In reply to Rob Greenwood - UKClimbing:

> To me, at the time, maybe it was 6b/+.

> To me now, it'd probably feel more like 7a.

Yes, but that doesn't tell us much about what French grade it really is. I think the only way to find out is for someone to go and put a load of bolts in it so that we can get a consensus on what it actually feels like as a sports route. My money's on 6c/+.

In reply to Robert Durran:

> Yes, but that doesn't tell us much about what French grade it really is. I think the only way to find out is for someone to go and put a load of bolts in it so that we can get a consensus on what it actually feels like as a sports route. My money's on 6c/+.

I quite liked my two-tier "if you're on form it'll feel easy, if not it'll feel hard" system, but alas - I'll grant you it's not an overly precise set of calculations

 Si dH 19 Jan 2022
In reply to Dave Garnett:

> There's a route that's been at the back of my mind for a while and time is running out!

> What's the gear like, really?  It would be a good objective to get myself properly fit for this summer if I could be sure I can't kill myself!

Adjudicator Wall is totally safe for an experienced climber. There is enough good gear and I don't remember ever feeling run-out, the difficulty is that the moves are hard and there are a lot of them.

Post edited at 15:52
In reply to Si dH:

With 30+ ascents of RW bullock's probably the man to ask about the grade

In reply to Alex Riley:

> With 30+ ascents of RW bullock's probably the man to ask about the grade

His opinion is even less reliable than mine - he's soloed it!

Post edited at 16:06
In reply to Si dH:

On no, another one for my list then!

 PaulJepson 19 Jan 2022
In reply to Robert Durran:

If someone is feeling brave (or has a good enough disguise), you could drop a static down the side of the line with QDs tied at 3m intervals. 

No harm done and the baying mob gets what it wants. 

Would make a good warmup for Resurrection too, I'm sure. 

In reply to Si dH:

> Adjudicator Wall is totally safe for an experienced climber. There is enough good gear and I don't remember ever feeling run-out, the difficulty is that the moves are hard and there are a lot of them.

Hmmm.  Assuming you can let go for long enough to get the gear in it sounds like it might be a plausible objective.  Maybe I'll go and stare at it for long enough to persuade myself. 

In reply to PaulJepson:

> If someone is feeling brave (or has a good enough disguise), you could drop a static down the side of the line with QDs tied at 3m intervals. 

Let me know when you're doing this. I'll cut some eye holes in a paper bag and come join you.

In reply to Rob Greenwood - UKClimbing:

You're probably right! I didn't mind him reading my gear from a failed attempt though 🤣

In reply to Misha:

> Great list. How about adding Fay and Break on Through at Sharpnose to make it 25…

Fay is top end E4 if you're not that fit. I thought it E5, but then I wasn't that fit. If you're fit enough not to get pumped stupid (I wasn't) it may feel more like E3...

In reply to Tyler:

I’ve never done RW, I’ve never considered trying as I’m not an E4 or E5 climber. If it really is 6b I would expect a lot of people like me who are E2 climbers(on a good day)could try it on top rope a couple of times, check the gear then give it a go.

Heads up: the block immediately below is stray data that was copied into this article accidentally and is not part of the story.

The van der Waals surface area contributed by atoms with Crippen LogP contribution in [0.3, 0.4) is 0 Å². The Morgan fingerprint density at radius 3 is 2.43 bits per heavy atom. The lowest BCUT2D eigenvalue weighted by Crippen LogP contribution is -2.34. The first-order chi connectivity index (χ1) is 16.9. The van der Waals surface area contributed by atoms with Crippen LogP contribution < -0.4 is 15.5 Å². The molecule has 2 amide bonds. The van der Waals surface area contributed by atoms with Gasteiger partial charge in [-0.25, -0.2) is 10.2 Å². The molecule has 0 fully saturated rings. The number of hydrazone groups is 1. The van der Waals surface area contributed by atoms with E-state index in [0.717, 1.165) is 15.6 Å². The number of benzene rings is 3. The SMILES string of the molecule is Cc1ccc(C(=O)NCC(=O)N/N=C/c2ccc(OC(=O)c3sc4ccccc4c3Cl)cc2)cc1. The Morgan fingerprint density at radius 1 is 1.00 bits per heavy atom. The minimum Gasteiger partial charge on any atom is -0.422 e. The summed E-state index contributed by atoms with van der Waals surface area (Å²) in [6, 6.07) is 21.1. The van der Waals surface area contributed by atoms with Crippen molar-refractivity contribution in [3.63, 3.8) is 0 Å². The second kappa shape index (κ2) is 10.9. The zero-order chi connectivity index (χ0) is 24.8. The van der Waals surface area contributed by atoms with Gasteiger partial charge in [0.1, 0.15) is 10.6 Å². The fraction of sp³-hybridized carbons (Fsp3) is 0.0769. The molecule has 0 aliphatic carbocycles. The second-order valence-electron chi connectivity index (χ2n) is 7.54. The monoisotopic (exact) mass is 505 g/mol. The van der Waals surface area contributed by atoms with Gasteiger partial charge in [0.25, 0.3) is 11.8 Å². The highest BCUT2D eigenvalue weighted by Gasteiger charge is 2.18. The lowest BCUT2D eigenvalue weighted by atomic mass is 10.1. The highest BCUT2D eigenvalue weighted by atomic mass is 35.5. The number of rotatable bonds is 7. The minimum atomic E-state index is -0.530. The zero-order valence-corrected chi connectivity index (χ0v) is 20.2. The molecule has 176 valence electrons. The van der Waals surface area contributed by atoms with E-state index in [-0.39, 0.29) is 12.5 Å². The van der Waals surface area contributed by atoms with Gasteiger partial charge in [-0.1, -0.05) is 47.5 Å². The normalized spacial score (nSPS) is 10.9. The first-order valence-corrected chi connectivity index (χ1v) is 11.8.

I am totally of the view that trad and on-sight trad is much harder than a sport route of the same physical difficulty, yes fear does make things harder. Even so 6b…really? I very much doubt it.

I’d say Left Wall would be 6a/6a+ if bolted, Left Wall direct 6a+/6b, RW must be at least 6b+ and probably 6c.

3
In reply to Mark Kemball:

> Fay is top end E4 if you're not that fit. I thought it E5, but then I wasn't that fit. If you're fit enough not to get pumped stupid (I wasn't) it may feel more like E3...

When I first tried it I remember being in the E5 camp. Much like you, I wasn’t that fit (certainly not modern ‘sport fit’). I went back years later, and loads fitter, expecting it to cruise it, but still found that crux tough. As such, I’m still awaiting my E4 experience on it, as it’s felt E5 every time.

 kingholmesy 19 Jan 2022
In reply to Mark Kemball:
 

I’m with Mark on this. On my first attempt on Fay I fell off pumped at the crux, pulled back on and fought to the top with arms full of lactic acid. I repeated it a year later when I was a bit fitter and found it a path comparatively. Overall I think hard E4 is fair.

 Misha 20 Jan 2022
In reply to Philb1950:

No way is RW 6b and equally no way is Precious 3 grades harder than RW! I could go with 6c for RW and 6c+ for Precious. It’s not that much harder. 

1
 Misha 20 Jan 2022
In reply to Rob Greenwood - UKClimbing:

From my logbook for Fay:

Very much my style, steep but not overhanging face climbing, mildly technical in places but above all requires stamina and being able to use the rests. Felt pumpier than it probably would have been if I'd had a proper warm up but even so it was fine as I could shake out every couple of moves. Really good, the kind of route I'd happily do again! Hard E3 5c in my book but I can do stamina routes...

I’d probably find it E6 at the moment…

Post edited at 03:43
In reply to Misha:

I’d go with 6B+ for RW and 6C for Precious and possibly 7A+ for Lord, just! At the end of the day it’s how you find a route on the day, but I have done RW and R a few times, the others only once. The first time I did an early ascent with Rab in the late 70,s I actually fell off climbing back down to the girdle ledge for a rest. Hit the ledge and stopped, nearly rattled my teeth out. Chris Gore nearly fell the length of the route at about the same time, so without wall training etc it felt hard.